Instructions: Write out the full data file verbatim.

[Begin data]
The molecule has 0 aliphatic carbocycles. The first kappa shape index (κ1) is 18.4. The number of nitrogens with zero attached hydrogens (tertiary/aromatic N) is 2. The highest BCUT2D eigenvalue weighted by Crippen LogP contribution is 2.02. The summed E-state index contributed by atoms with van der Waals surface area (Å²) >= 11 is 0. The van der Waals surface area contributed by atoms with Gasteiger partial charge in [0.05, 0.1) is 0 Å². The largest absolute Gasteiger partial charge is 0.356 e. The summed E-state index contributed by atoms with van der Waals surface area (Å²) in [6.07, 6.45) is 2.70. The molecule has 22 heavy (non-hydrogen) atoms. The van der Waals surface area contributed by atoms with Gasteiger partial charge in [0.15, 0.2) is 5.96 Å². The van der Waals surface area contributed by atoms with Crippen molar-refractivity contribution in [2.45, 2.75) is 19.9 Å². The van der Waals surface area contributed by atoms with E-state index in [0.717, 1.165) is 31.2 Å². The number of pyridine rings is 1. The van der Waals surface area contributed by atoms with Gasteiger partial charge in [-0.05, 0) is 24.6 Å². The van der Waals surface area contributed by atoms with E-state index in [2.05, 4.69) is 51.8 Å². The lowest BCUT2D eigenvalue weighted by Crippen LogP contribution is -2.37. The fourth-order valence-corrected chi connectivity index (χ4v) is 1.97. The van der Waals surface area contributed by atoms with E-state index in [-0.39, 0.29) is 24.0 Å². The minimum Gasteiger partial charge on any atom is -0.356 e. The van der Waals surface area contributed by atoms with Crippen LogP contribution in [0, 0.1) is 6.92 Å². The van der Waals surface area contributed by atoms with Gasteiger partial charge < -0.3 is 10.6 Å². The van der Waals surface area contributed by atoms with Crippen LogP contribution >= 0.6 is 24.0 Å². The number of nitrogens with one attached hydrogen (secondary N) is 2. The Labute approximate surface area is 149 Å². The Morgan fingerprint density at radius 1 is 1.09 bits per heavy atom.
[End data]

The molecule has 0 aliphatic carbocycles. The first kappa shape index (κ1) is 18.4. The number of nitrogens with zero attached hydrogens (tertiary/aromatic N) is 2. The highest BCUT2D eigenvalue weighted by Crippen LogP contribution is 2.02. The summed E-state index contributed by atoms with van der Waals surface area (Å²) >= 11 is 0. The van der Waals surface area contributed by atoms with Gasteiger partial charge in [0.05, 0.1) is 0 Å². The largest absolute Gasteiger partial charge is 0.356 e. The summed E-state index contributed by atoms with van der Waals surface area (Å²) in [6.07, 6.45) is 2.70. The molecule has 22 heavy (non-hydrogen) atoms. The van der Waals surface area contributed by atoms with Gasteiger partial charge in [0.15, 0.2) is 5.96 Å². The van der Waals surface area contributed by atoms with Crippen molar-refractivity contribution in [2.45, 2.75) is 19.9 Å². The van der Waals surface area contributed by atoms with E-state index in [0.717, 1.165) is 31.2 Å². The number of pyridine rings is 1. The van der Waals surface area contributed by atoms with Gasteiger partial charge in [-0.05, 0) is 24.6 Å². The van der Waals surface area contributed by atoms with E-state index in [2.05, 4.69) is 51.8 Å². The lowest BCUT2D eigenvalue weighted by Crippen LogP contribution is -2.37. The fourth-order valence-corrected chi connectivity index (χ4v) is 1.97. The van der Waals surface area contributed by atoms with E-state index in [-0.39, 0.29) is 24.0 Å². The minimum Gasteiger partial charge on any atom is -0.356 e. The van der Waals surface area contributed by atoms with Crippen LogP contribution in [0, 0.1) is 6.92 Å². The van der Waals surface area contributed by atoms with Gasteiger partial charge < -0.3 is 10.6 Å². The van der Waals surface area contributed by atoms with Crippen LogP contribution >= 0.6 is 24.0 Å². The number of nitrogens with one attached hydrogen (secondary N) is 2. The Labute approximate surface area is 149 Å². The Morgan fingerprint density at radius 1 is 1.09 bits per heavy atom.